Last, and definitely least, the 18cc 'Diesel' Lohmann. It was Tony Brown of the Vintage Club who offered me his brand new Lohmann and, such is the way of things, I was immediately offered another, also new. With Tony's Lohmann came some delightful correspondence from a Dutch previous owner who had bought a job lot a quarter of a century ago. The English was imaginative if not quite the Queen's and recommended inter alia, the warming of the cylinder head for a first start with a 'blowing lamp' or perhaps an 'electric sun'. For that first start, not only the blowing lamp, but also the Easy-Start, a great deal of pedalling and a rivulet of unburnt fuel from the decompressor. A partial eclipse of North Gwent under a pall of white paraffin smoke was accompanied by an apparent death rattle from somewhere below. After that it could only get easier.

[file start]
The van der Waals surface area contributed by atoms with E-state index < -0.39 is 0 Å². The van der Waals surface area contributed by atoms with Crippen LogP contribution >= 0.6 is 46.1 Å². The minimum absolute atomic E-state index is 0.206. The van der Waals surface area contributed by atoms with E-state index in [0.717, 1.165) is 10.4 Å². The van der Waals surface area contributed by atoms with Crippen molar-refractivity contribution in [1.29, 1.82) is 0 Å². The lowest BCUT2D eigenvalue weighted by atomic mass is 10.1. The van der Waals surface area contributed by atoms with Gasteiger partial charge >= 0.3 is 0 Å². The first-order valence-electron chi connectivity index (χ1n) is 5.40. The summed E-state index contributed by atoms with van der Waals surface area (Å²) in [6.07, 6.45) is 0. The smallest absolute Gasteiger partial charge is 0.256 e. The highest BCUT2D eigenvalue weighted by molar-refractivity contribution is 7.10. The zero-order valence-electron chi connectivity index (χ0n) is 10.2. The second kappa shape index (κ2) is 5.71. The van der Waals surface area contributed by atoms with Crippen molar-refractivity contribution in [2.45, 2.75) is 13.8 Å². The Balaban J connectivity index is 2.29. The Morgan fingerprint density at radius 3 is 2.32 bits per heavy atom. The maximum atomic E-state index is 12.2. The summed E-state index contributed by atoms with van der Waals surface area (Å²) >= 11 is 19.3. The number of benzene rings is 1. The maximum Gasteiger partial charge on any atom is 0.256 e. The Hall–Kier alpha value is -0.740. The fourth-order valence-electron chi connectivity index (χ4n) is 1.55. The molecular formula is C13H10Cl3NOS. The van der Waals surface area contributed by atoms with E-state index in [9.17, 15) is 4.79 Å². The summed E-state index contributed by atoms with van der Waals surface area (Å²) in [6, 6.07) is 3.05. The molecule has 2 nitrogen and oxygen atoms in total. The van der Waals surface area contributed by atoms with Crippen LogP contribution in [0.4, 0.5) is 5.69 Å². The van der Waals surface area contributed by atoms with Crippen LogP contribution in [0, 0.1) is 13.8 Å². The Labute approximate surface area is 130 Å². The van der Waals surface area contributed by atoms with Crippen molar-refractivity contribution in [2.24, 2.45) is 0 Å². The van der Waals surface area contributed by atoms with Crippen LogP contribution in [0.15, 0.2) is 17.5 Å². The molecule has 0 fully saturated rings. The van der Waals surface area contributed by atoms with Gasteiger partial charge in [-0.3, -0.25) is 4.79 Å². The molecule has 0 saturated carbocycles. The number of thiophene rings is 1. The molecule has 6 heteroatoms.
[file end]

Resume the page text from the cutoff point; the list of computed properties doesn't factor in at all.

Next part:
It's not difficult to see why the Lohmann wasn't a commercial success in Britain. Taking into account official suspicion about fuel, uncertain starting, a warm-up period in cold weather and the weird operation of two twist grips in conjunction; it was easier to catch the bus or tram to the shops. Also the determination of those in fear of the Excise men who tried to run on petrol: you can pedal till your trousers catch fire but it won't start.
However, if you take time to understand your Lohmann, accept that it dies of fright when confronted with steep hills, doesn't really like speeds much above 15mph and will never, ever, cause the tyre to leave a long black line on the road under fierce acceleration, it's rather a delightful little beast. It is about half the weight of most cyclemotors, can be attached in about five minutes and detached in two, can be easily engaged and disengaged and always starts (not withstanding the above).